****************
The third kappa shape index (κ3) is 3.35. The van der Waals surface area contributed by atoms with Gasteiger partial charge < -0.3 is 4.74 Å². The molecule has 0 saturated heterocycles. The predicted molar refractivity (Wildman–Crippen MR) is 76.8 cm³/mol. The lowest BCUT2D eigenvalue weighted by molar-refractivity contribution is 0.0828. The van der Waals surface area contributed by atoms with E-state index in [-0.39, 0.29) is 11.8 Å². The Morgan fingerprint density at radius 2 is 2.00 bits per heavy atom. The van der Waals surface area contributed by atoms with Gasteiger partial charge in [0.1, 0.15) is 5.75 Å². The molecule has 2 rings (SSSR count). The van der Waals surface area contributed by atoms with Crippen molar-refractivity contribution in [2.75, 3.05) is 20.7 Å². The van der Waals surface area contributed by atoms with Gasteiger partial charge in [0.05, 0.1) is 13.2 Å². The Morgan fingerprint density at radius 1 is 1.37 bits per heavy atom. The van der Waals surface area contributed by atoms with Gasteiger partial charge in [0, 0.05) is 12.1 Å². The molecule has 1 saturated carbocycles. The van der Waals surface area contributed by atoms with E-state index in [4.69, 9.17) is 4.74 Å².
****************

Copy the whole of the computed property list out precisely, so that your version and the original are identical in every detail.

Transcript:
The third kappa shape index (κ3) is 3.35. The van der Waals surface area contributed by atoms with Gasteiger partial charge < -0.3 is 4.74 Å². The molecule has 0 saturated heterocycles. The predicted molar refractivity (Wildman–Crippen MR) is 76.8 cm³/mol. The lowest BCUT2D eigenvalue weighted by molar-refractivity contribution is 0.0828. The van der Waals surface area contributed by atoms with E-state index in [-0.39, 0.29) is 11.8 Å². The Morgan fingerprint density at radius 2 is 2.00 bits per heavy atom. The van der Waals surface area contributed by atoms with Gasteiger partial charge in [0.1, 0.15) is 5.75 Å². The molecule has 2 rings (SSSR count). The van der Waals surface area contributed by atoms with Crippen molar-refractivity contribution in [2.75, 3.05) is 20.7 Å². The van der Waals surface area contributed by atoms with Gasteiger partial charge in [0.05, 0.1) is 13.2 Å². The Morgan fingerprint density at radius 1 is 1.37 bits per heavy atom. The van der Waals surface area contributed by atoms with Gasteiger partial charge in [0, 0.05) is 12.1 Å². The molecule has 1 saturated carbocycles. The van der Waals surface area contributed by atoms with E-state index in [4.69, 9.17) is 4.74 Å².